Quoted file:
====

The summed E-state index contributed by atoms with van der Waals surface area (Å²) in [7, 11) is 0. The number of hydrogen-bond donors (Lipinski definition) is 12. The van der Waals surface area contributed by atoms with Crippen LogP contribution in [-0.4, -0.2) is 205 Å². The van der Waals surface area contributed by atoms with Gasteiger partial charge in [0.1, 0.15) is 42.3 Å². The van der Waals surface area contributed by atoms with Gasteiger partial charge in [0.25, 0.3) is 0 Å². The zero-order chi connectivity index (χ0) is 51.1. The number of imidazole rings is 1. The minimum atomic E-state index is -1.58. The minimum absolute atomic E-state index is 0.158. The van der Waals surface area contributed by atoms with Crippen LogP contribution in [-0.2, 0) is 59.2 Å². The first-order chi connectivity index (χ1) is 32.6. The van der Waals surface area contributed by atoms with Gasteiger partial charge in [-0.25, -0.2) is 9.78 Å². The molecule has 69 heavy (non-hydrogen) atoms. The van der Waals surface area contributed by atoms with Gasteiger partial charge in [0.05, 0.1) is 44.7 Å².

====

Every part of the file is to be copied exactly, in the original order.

The summed E-state index contributed by atoms with van der Waals surface area (Å²) in [7, 11) is 0. The number of hydrogen-bond donors (Lipinski definition) is 12. The van der Waals surface area contributed by atoms with Crippen LogP contribution in [-0.4, -0.2) is 205 Å². The van der Waals surface area contributed by atoms with Gasteiger partial charge in [0.1, 0.15) is 42.3 Å². The van der Waals surface area contributed by atoms with Gasteiger partial charge in [0.25, 0.3) is 0 Å². The zero-order chi connectivity index (χ0) is 51.1. The number of imidazole rings is 1. The minimum atomic E-state index is -1.58. The minimum absolute atomic E-state index is 0.158. The van der Waals surface area contributed by atoms with Crippen LogP contribution in [-0.2, 0) is 59.2 Å². The first-order chi connectivity index (χ1) is 32.6. The van der Waals surface area contributed by atoms with Gasteiger partial charge in [-0.25, -0.2) is 9.78 Å². The molecule has 69 heavy (non-hydrogen) atoms. The van der Waals surface area contributed by atoms with Gasteiger partial charge in [0.05, 0.1) is 44.7 Å².